The race for judge in District 8 Department A in Great Falls features two people who have been on the bench before. The incumbent, David Grubich, has held the position for just over a year. The challenger, Michele Levine, was appointed to the post in 2020 but was never confirmed by the Montana State Senate.
“You can count on me for fairness, independence and especially safety,” said Levine.
“I’m known for my integrity, I’m known for my honesty, and I’m known for, as a judge, applying the law,” said Grubich.
The 42-year-old Levine is a Carroll College graduate and a graduate of the University of Montana Law School. She also spent three terms in the Montana House representing a district in Missoula. Her legal experience includes time as a civil attorney, nearly half a year as a District Judge, and she is currently a Deputy Cascade County Attorney, prosecuting felony cases.
“I understand it is not a judge’s job to try and be a prosecutor or a criminal defense attorney,” said Levine. “A judge is to be a referee, they’re not to be a player on the field. They’re not to try to be a coach, it’s their job to be a clear, fair referee.”
Grubich is looking to retain the seat he was appointed to last year. The 52-year-old grew up in Illinois and joined the Air Force after High School. He was an Illinois police officer for 10 years before moving to Montana and attending the University of Montana where he got his degree in philosophy and later went to law school. Before becoming a judge, he was a standing master in the 8th Judicial District for three years.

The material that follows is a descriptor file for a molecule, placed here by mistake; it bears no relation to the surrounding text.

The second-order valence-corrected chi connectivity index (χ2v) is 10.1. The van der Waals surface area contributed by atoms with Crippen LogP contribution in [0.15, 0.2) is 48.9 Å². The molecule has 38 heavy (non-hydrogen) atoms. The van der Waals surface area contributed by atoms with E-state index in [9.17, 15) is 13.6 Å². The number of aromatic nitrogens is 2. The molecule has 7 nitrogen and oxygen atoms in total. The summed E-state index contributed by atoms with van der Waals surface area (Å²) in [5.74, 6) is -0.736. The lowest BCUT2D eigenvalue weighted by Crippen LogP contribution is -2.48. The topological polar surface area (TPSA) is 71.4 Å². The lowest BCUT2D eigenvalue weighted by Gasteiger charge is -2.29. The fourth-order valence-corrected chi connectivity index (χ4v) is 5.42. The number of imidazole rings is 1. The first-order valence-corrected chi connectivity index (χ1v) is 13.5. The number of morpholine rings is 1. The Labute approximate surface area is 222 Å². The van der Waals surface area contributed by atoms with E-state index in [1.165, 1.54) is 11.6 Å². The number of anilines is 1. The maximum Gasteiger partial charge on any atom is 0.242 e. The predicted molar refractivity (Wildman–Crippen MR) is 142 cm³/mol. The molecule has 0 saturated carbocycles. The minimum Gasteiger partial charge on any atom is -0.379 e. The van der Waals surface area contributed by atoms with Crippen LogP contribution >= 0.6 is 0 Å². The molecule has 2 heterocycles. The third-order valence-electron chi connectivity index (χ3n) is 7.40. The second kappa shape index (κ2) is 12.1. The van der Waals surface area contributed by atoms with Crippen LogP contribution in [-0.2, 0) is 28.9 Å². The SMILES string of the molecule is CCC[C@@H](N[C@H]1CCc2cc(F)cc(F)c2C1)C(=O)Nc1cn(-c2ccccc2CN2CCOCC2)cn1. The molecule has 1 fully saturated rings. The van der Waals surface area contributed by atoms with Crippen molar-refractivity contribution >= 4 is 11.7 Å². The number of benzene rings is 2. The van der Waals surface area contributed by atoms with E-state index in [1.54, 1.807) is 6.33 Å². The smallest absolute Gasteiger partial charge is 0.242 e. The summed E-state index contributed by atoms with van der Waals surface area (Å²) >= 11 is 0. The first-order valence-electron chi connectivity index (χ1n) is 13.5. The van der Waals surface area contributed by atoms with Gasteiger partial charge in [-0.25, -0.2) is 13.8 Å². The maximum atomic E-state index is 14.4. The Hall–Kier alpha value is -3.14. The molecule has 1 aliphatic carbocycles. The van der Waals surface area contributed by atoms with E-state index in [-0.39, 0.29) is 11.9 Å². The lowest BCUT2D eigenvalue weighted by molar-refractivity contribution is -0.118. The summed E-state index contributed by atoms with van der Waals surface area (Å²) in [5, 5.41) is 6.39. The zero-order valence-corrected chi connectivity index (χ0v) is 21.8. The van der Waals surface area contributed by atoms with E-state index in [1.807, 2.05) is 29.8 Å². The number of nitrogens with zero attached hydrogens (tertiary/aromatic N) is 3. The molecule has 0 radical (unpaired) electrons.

“I’m known for my temperament, I'm known for my knowledge of the law, I’m know for my integrity,” said Grubich. “That’s important because people need to be able to trust that the person who’s sitting on the bench is going to do their job.”
Both candidates understand Cascade County has a high number of foster kids and has been the site of some high-profile child abuse cases.
Levine says the problem can be addressed by everyone working as a team.
“When judges work with all the players involved to put together a good treatment plan, for the parent to tackle those problems with mental health and chemical dependency, and a good team effort, we have seen some good results in parents working to get their kids back,” said Levine.
Grubich says it is important to hold all parties accountable.
“To ensure that these parents are being monitored and that they’re not falling through the cracks, because if the parents fall through the cracks, the children fall through the cracks,” said Grubich. “So as a judge, being at the position of overseeing how these cases are done, it’s my job to ensure that everyone else is doing theirs.”
Levine was appointed by former Democratic Governor Steve Bullock after being recommended by the non-partisan judicial nominating commission. When the 2021 Montana legislature did away with that commission, she was not confirmed by the Montana senate. That led to Republican Governor Greg Gianforte appointing Grubich to the position.
Both candidates say politics has no place in a race like this.
“Politics isn’t what got me this job,” said Grubich. “My merit, my experience, my background and a trust in my ability to follow the law and do the job a judge I supposed to do are what got me this job.”
“I have not accepted or used endorsements from any partisan politicians, organizations, or candidates,” said Levine. “The code of judicial conduct requires that we not seek, use, or accept partisan endorsements from partisan candidates, elected officials or organizations.”
The candidates will take part in a public forum Thursday night, September 15th at Great Falls College-MSU in room B-101. The event is sponsored by the Great Falls Chamber of Commerce.
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